Government to review counter-terror laws

Chris Greenwood
Wednesday 14 July 2010 00:00 BST

A former director of public prosecutions will oversee a review of counter-terrorism legislation, the Government said last night.

Lord Macdonald of River Glaven will be responsible for the Home Office review which will also involve police, spies, public officials and campaigners. He will focus on control orders, stop and search, pre-charge detention, deportation of terror suspects and the use of surveillance by local authorities.

The move is a key part of the Government's pledge to rebalance civil liberties and the powers of the state. The Home Secretary, Theresa May, promised to correct "mistakes" made by the Labour government which, she said, was allowed to "ride roughshod" over civil liberties. Mrs May said that she would reveal the findings of the review in the autumn.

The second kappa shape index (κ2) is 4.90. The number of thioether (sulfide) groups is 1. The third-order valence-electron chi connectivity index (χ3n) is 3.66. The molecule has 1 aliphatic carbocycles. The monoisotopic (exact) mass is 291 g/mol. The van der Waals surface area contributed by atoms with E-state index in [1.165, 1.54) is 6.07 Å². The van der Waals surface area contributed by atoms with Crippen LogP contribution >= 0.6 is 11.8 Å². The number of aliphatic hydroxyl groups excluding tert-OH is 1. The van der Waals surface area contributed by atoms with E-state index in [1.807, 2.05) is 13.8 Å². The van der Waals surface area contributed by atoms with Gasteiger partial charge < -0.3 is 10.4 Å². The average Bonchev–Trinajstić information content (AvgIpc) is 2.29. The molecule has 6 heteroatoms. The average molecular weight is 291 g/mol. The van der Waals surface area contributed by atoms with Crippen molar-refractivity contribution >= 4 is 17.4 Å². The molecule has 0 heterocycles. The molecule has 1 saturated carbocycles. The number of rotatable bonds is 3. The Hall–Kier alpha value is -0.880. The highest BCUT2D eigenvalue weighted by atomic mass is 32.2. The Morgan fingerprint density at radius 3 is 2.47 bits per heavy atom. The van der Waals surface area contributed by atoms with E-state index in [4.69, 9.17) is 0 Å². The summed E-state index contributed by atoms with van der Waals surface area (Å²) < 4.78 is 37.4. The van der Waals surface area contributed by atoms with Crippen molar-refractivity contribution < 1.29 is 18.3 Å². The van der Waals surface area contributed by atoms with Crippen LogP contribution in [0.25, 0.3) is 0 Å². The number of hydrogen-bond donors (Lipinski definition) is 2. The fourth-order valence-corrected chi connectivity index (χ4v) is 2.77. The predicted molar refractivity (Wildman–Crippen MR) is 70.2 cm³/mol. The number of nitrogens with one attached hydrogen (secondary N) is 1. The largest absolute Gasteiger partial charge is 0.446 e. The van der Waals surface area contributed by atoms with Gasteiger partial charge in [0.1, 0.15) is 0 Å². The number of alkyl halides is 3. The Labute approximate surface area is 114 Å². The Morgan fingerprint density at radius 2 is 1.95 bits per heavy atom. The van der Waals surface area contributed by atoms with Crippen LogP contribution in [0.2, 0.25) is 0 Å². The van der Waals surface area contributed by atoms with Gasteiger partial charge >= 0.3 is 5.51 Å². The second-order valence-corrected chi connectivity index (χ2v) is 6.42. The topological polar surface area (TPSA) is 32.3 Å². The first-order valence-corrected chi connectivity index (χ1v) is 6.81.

She added: "National security is the first duty of government but we are also committed to reversing the substantial erosion of civil liberties. I want a counter-terrorism regime that is proportionate, focused and transparent. We must ensure that, in protecting public safety, the powers which we need to deal with terrorism are in keeping with Britain's traditions of freedom and fairness."

The Government has already promised a Freedom Bill, introduced legislation to scrap ID cards and announced tougher conditions on the use of stop-and-search powers. MPs will be asked tomorrow to approve a six-month extension to the existing power to detain terror suspects for 28 days before charge.

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